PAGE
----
What Are the Best Tips for Wrapping Bandages?

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  • Written By: Christina Edwards
  • Edited By: W. Everett
  • Last Modified Date: 07 November 2019
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An elastic bandage is often used to wrap strains and sprains to help reduce swelling and limit mobility. These are usually wrapped snugly around the injured appendage, with the edges of the bandage overlapping. Rolled gauze, on the other hand can be used to stop bleeding, and prevent micro-organisms and debris from entering an open wound. When wrapping bandages around an open wound, gauze pads should also be used, and the bandage should be wrapped a few inches (7.6 centimeters) on either side of the wound as well. Neither of these bandages should be wrapped too tight, since this can cause circulation problems.

Elastic bandages are wide stretchy strips of fabric. They can help apply compression to an injured body part. This helps reduce or prevent swelling, and they can also limit the mobility of an injured area to help promote healing. Wrapping bandages of this sort around an ice pack on an injured area can also help hold it in place.


These types of bandages are most commonly used for strains and sprains. When wrapping bandages around these types of injuries, one should start several inches away from the affected area. To begin, the bandage can then be wrapped a few times around an appendage, such as a leg or forearm. The bandage can then be wrapped with its edges overlapping in a spiral pattern. Typically, these types of bandages are not cut, but the entire bandage is used to cover the injured area and beyond.

After bandages of this sort are wrapped, they must be secured to prevent them from falling off. Usually, elastic bandages will come with something to secure them, like metal clips or Velcro®, after they have been wrapped around the injury. Safety pins or tape can also be used to secure these types of bandages.

Rolled gauze is a long strip of gauze-like material. It is typically used to help stop the bleeding in an open wound. This type of gauze is often included in many first aid kits, and it is excellent to help secure a bandage to a wound on a leg, arm, or head.

Before wrapping bandages of this sort around wounds, the bleeding should be stopped and the area must be clean. A fresh gauze pad can then be placed over the wound to help absorb any blood or discharge from the wound. To begin, the rolled gauze can be wrapped around an appendage a few times, below the wound. The bandage can then be spiral wrapped upwards, covering the wound, and extending a few inches (7.6 centimeters) beyond it. When wrapping bandages around the head, fresh gauze can be placed on the wound, and the rolled gauze can be wrapped around the circumference of the head.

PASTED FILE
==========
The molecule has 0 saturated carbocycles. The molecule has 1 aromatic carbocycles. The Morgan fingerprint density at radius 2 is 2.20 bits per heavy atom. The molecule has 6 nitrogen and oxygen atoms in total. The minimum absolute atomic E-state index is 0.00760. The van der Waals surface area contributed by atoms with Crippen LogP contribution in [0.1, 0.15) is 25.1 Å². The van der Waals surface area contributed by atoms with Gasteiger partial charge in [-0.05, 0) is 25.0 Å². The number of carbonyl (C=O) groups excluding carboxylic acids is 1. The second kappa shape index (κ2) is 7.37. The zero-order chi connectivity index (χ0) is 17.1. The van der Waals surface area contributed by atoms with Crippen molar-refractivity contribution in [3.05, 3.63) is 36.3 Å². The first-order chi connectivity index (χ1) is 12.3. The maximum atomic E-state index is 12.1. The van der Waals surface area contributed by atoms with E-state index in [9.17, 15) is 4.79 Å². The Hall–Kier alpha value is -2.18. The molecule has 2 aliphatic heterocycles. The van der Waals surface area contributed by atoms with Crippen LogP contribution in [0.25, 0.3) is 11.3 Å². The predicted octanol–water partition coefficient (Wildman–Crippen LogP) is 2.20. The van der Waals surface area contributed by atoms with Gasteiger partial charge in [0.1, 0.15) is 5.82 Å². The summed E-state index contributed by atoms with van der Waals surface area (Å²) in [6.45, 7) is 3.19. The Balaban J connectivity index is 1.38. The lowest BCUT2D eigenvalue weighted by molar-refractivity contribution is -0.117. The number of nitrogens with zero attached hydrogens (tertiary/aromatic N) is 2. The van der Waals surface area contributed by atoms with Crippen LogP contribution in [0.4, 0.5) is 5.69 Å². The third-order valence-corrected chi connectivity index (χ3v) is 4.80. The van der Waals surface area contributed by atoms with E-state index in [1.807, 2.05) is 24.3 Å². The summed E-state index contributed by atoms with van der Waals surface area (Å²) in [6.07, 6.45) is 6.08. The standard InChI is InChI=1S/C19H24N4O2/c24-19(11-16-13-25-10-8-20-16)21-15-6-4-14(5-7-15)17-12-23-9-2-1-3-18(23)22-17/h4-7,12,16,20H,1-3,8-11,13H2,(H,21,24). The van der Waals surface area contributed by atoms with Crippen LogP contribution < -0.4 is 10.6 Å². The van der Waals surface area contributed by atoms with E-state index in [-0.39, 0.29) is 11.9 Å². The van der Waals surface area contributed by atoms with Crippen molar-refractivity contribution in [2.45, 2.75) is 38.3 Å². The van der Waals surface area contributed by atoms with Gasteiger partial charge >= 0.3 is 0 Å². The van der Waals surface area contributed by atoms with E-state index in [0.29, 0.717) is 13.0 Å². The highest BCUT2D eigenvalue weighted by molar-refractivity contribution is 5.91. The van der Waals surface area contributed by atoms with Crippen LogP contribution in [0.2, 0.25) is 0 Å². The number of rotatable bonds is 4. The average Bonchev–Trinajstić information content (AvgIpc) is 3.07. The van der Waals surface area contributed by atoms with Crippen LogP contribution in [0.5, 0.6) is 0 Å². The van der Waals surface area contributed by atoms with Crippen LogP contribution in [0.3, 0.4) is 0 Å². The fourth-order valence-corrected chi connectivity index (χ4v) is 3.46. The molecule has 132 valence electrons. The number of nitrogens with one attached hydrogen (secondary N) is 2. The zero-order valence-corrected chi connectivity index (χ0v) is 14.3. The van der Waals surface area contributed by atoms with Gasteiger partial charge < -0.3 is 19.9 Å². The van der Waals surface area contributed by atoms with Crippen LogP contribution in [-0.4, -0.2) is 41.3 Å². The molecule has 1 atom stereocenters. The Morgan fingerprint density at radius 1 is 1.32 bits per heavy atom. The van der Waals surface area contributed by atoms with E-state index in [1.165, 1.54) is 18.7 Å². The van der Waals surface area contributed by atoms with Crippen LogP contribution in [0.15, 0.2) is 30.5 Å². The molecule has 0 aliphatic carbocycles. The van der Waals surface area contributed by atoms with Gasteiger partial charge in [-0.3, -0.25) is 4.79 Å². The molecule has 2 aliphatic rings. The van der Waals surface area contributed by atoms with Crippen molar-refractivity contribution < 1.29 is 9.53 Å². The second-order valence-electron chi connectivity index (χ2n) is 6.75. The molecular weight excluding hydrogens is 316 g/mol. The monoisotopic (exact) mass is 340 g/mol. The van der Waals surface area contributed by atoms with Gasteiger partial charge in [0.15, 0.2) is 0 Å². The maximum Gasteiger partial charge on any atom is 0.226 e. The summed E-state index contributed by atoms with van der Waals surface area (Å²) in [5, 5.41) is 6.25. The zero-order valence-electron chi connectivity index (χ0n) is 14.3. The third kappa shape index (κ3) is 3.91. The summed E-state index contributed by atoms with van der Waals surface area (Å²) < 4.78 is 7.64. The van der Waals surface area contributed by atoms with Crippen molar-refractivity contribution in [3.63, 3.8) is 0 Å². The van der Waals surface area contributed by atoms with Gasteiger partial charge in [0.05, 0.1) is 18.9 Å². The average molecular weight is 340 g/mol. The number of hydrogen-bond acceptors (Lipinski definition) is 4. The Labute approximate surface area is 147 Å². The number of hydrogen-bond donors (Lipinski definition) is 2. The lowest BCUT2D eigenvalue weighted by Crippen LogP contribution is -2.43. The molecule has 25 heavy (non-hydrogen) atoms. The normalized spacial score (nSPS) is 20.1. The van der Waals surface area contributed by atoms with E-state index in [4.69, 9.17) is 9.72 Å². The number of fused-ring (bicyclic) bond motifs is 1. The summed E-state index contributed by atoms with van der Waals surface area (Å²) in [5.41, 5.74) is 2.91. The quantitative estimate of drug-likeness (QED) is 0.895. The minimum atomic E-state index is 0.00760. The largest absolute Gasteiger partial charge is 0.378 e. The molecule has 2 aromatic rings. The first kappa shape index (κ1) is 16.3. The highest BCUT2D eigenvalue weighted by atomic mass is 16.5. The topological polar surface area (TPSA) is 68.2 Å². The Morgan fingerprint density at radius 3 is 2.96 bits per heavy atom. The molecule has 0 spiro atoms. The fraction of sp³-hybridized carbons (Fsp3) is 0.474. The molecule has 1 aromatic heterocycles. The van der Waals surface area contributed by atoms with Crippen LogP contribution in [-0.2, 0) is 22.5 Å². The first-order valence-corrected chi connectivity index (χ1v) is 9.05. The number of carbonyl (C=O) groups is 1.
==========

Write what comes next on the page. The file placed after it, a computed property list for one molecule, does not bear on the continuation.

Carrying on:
Like an elastic bandage, rolled gauze should also be secured after wrapping it around an injured area. Surgical tape, or medical tape, is often used to do this. If this is not available, the bandaged can also be tied securely.

Bandages should not be wrapped so tight that they cut off an injured person's circulation. If tingling, discoloration, or numbness is present in the area, the bandage should be removed and rewrapped. As a general rule, one should be able to slide one finger between a bandage and the skin.


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Post 3

I think one of the most important things to pay attention to when bandaging a wound is to make sure that the gauze or bandage doesn't stick to the wound. Otherwise, when blood dries, the gauze and bandage will stick to the wound making it very painful to remove it later. It can also cause the wound to bleed again.

There are non-stick dressings and bandages sold at pharmacies for this reason. These are meant for wounds that are still bleeding. They absorb liquid but don't stick.

Post 2

@bear78-- You should use the figure eight technique when bandaging those areas to make a comfortable and secure wrapping.

So for the wrist or the hand, start wrapping around the wrist and then bring the bandage across the palm. You can wrap around the palm and thumb before returning to the wrist and attach the bandage at the wrist.

For the ankle, it's the same idea. Start at the ankle and after several wraps, move down to the center of the foot, going back and forth from the foot to the ankle to make it secure.

This technique may require some practice but I'm sure you'll get it right.

Post 1

I have a hard time wrapping my ankle and hand with bandages. It's difficult to wrap these areas in a way that the bandage will remain intact without becoming loose.

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